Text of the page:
North Carolina’s prominence in the global gene therapy race has taken another leap forward.
Paris-based biotechnology company Cellectis recently announced plans to invest nearly $70 million and create 200 jobs in Raleigh, at what will become its first North American manufacturing facility.
Cellectis, a clinical-stage biopharmaceutical company developing a new generation of cancer therapies, said it plans to hire scientists, engineers, analysts, manufacturing and operations personnel to staff the facility, at salaries averaging $100,823. The average wage for all Wake County workers is $58,138.
“North Carolina is proud to be a national leader in life sciences,” said Governor Roy Cooper at a news conference announcing the Cellectis project. “The cutting-edge cancer therapies that Cellectis will produce in Raleigh will continue to strengthen our role in biopharmaceuticals, as well as have a major impact in the battle against cancer.”
ENGINEERING “OFF-THE-SHELF” T CELLS
Cellectis, founded in 1999, is among the high-profile biopharmaceutical companies that use gene editing to fight cancer in a new way. They engineer T cells – a type of immune system cell that recognizes invading germs or cancer cells – to carry a tumor-targeting weapon called a chimeric antigen receptor (CAR). These engineered cells have the potential to save the lives of many patients unresponsive to traditional chemotherapy and radiation regimens.
“Autologous” CAR T therapies currently on the market rely on patient-derived T cells. They are extracted and individually manufactured for each patient using that patient’s own cells. That’s a complex and lengthy process.
“Allogeneic” CAR T product candidates, on the other hand, use T cells derived from qualified healthy donors. These Universal CAR Ts or UCARTs, are manufactured in large batches and are frozen for shipment, storage and off-the-shelf use.
Cellectis’s allogeneic CAR T product candidates rely on the company’s proprietary TALEN genome-editing platform to remove the T cell receptor to prevent rejection by the body – known as graft versus host disease ― without the need for donor-patient matching.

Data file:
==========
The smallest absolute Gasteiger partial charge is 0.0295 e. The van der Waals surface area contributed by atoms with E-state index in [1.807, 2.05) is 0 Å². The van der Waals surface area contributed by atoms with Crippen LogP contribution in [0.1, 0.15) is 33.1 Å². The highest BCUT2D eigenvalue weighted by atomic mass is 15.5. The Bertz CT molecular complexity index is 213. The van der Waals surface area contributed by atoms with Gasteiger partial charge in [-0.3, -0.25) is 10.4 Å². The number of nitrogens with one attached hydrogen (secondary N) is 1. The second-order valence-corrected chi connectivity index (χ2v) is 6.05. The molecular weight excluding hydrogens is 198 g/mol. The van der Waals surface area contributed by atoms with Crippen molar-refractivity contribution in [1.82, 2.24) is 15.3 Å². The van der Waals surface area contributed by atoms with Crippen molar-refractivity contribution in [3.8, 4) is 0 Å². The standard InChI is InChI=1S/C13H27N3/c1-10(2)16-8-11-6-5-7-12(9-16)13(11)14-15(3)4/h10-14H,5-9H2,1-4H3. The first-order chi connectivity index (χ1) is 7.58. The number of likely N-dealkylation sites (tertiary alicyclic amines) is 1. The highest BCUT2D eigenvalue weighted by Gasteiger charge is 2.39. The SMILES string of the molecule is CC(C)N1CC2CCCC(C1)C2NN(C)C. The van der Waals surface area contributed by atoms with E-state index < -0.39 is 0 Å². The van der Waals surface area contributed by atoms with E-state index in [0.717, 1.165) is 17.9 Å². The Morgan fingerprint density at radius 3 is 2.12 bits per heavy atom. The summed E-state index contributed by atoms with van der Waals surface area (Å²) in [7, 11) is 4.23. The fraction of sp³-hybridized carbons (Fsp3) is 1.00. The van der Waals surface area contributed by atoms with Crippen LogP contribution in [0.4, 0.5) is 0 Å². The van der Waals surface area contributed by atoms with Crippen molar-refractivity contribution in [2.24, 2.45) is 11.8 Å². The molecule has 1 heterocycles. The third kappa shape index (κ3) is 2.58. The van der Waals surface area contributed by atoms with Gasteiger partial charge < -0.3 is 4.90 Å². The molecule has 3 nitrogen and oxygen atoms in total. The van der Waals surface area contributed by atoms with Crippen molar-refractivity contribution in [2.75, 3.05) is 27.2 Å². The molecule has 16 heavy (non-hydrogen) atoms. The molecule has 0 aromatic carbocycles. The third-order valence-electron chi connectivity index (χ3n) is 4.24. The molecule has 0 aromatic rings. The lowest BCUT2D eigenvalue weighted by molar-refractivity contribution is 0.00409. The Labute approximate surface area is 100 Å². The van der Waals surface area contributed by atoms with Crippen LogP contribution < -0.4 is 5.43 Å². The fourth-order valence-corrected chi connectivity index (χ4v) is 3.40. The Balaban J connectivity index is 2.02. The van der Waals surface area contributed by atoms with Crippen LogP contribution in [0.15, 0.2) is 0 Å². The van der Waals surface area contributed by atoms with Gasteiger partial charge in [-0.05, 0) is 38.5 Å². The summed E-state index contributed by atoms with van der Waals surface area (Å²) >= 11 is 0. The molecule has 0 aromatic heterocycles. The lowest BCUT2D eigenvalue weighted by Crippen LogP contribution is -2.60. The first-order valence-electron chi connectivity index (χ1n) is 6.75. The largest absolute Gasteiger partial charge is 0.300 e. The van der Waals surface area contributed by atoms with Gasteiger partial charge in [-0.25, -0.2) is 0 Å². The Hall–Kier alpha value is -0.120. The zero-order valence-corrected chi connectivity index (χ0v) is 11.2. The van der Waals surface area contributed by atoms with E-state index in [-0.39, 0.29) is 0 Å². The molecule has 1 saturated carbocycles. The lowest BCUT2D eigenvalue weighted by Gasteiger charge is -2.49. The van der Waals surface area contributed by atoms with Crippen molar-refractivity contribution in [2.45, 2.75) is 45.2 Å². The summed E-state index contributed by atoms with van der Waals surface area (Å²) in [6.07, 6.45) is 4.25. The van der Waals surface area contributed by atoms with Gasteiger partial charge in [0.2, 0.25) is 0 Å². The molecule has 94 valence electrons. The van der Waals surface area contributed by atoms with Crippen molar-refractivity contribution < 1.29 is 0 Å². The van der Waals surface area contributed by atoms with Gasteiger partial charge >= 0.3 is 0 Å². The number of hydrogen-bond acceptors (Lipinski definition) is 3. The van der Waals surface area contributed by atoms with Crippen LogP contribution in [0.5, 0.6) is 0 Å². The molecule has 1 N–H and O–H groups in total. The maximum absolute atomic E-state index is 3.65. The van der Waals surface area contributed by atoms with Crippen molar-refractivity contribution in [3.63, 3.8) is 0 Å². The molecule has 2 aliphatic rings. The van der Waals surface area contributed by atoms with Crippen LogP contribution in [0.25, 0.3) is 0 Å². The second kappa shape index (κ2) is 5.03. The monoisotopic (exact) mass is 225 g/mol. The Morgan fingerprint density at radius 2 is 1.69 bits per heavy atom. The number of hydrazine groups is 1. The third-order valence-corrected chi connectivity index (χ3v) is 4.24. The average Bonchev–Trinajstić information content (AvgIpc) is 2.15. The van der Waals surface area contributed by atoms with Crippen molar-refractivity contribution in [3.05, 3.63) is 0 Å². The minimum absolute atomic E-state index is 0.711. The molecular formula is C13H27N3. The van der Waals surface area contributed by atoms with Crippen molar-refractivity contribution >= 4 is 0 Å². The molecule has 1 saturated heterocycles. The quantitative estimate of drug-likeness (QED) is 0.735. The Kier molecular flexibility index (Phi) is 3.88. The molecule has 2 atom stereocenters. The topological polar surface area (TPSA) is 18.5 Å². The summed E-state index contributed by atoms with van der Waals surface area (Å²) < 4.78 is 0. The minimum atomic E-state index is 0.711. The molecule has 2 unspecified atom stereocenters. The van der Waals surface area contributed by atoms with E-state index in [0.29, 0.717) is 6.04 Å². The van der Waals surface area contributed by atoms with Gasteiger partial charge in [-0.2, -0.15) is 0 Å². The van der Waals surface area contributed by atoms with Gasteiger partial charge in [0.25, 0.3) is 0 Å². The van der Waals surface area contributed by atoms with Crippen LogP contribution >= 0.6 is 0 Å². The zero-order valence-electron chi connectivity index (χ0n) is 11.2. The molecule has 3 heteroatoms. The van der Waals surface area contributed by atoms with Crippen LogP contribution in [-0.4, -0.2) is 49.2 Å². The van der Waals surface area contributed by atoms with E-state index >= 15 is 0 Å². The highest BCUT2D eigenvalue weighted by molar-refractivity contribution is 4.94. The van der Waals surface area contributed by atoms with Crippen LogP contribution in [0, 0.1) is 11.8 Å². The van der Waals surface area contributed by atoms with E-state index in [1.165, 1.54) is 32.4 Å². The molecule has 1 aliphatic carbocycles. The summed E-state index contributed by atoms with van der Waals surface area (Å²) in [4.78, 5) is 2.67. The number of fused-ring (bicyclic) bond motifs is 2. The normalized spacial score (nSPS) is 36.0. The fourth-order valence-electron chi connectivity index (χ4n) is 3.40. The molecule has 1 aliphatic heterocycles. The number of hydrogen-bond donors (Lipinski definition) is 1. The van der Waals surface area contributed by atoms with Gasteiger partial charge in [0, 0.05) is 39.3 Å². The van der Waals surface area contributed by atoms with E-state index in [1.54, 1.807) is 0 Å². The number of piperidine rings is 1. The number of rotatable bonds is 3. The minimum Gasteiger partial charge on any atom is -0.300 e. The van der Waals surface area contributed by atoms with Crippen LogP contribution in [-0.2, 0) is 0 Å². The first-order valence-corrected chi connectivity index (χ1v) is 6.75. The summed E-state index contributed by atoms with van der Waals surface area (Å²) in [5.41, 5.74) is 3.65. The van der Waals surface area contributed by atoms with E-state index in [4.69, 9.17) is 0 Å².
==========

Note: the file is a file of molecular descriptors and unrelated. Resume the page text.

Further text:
Cellectis has received Food and Drug Administration approval to conduct clinical trials for three different product candidates, targeting various forms of blood cancers such as leukemia.
ANOTHER STRONG PARTNER IN AN IMPORTANT INDUSTRY CLUSTER
“Once life science companies like Cellectis understand the advantages that North Carolina offers to biomanufacturers, they’re eager to locate here,” said North Carolina Commerce Secretary Anthony M. Copeland. “This industry cluster is very important to us, and we’re delighted that another strong partner will be taking advantage of the world-class talent, educational resources and important infrastructure elements available here.”
The North Carolina Department of Commerce and the Economic Development Partnership of North Carolina (EDPNC) led the state’s support for the company’s expansion. The North Carolina Biotechnology Center provided technical due diligence in support of the recruitment.
“We are delighted that Cellectis chose to enter North America through North Carolina,” said Bill Bullock, NCBiotech senior vice president of economic development and statewide operations. “It stands as a vital affirmation for our state’s fast-growing ecosystem of gene therapy manufacturing and development excellence. In today’s highly competitive global environment for this elegantly specialized field, success begets success.”
Bullock said that a significant cluster of high-profile companies with operations in North Carolina including Locus Biosciences, Precision BioSciences, Pfizer, AveXis, bluebird bio and now Cellectis is “transforming leading-edge gene-editing technology into a new age of gene and cell therapies.”
STATE FUNDING HELPS SEAL THE DEAL
Cellectis’ expansion in Wake County will be facilitated, in part, by a Job Development Investment Grant (JDIG). Over the course of the 12-year term of this grant, the project will grow the state’s economy by an estimated $1.4 billion.
Using a formula that takes into account the new tax revenues generated by the new jobs, the JDIG agreement authorizes the potential reimbursement to the company of up to $1,460,142, spread over 12 years. State payments only occur following verification that the company has met its incremental job creation and investment targets.
Besides N.C. Commerce, the EDPNC and NCBiotech, partners on the Cellectis project were the North Carolina General Assembly, the North Carolina Community College System, Wake County, the Greater Raleigh Chamber of Commerce, the City of Raleigh, and the Capital Area Workforce Development Board.
This is an abbreviated version of an article written by Jim Shamp, director of public relations and corporate communications at the North Carolina Biotechnology Center. The full article, originally published on NCBiotech Center’s website, is available here. The North Carolina Biotechnology Center is a private, nonprofit corporation supported by the North Carolina General Assembly. The center’s loans, grants, programs and activities develop strengths that yield transformational partnerships and life science jobs statewide.